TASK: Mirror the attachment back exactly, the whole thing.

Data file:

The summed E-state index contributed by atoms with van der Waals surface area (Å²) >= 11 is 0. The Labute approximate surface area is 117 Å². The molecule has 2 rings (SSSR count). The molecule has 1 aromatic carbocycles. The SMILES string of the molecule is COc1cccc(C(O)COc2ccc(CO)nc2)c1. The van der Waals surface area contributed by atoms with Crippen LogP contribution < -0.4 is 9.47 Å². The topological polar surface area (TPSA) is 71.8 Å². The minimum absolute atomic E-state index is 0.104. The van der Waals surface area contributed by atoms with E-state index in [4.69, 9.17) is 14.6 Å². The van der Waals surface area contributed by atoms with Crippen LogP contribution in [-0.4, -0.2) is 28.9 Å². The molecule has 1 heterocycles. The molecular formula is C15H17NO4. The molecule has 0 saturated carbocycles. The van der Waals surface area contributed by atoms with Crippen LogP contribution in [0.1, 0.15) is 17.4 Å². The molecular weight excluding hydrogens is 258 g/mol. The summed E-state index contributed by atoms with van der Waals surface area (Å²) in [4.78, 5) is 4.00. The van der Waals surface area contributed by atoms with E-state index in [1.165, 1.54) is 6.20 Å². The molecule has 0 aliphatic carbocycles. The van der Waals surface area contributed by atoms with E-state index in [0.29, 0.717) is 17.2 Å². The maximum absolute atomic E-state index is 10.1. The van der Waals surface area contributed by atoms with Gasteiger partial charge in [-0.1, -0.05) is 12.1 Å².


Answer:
The summed E-state index contributed by atoms with van der Waals surface area (Å²) >= 11 is 0. The Labute approximate surface area is 117 Å². The molecule has 2 rings (SSSR count). The molecule has 1 aromatic carbocycles. The SMILES string of the molecule is COc1cccc(C(O)COc2ccc(CO)nc2)c1. The van der Waals surface area contributed by atoms with Crippen LogP contribution < -0.4 is 9.47 Å². The topological polar surface area (TPSA) is 71.8 Å². The minimum absolute atomic E-state index is 0.104. The van der Waals surface area contributed by atoms with E-state index in [4.69, 9.17) is 14.6 Å². The van der Waals surface area contributed by atoms with Crippen LogP contribution in [-0.4, -0.2) is 28.9 Å². The molecule has 1 heterocycles. The molecular formula is C15H17NO4. The molecule has 0 saturated carbocycles. The van der Waals surface area contributed by atoms with Crippen LogP contribution in [0.1, 0.15) is 17.4 Å². The molecular weight excluding hydrogens is 258 g/mol. The summed E-state index contributed by atoms with van der Waals surface area (Å²) in [4.78, 5) is 4.00. The van der Waals surface area contributed by atoms with E-state index in [1.165, 1.54) is 6.20 Å². The molecule has 0 aliphatic carbocycles. The van der Waals surface area contributed by atoms with E-state index in [0.29, 0.717) is 17.2 Å². The maximum absolute atomic E-state index is 10.1. The van der Waals surface area contributed by atoms with Gasteiger partial charge in [-0.1, -0.05) is 12.1 Å².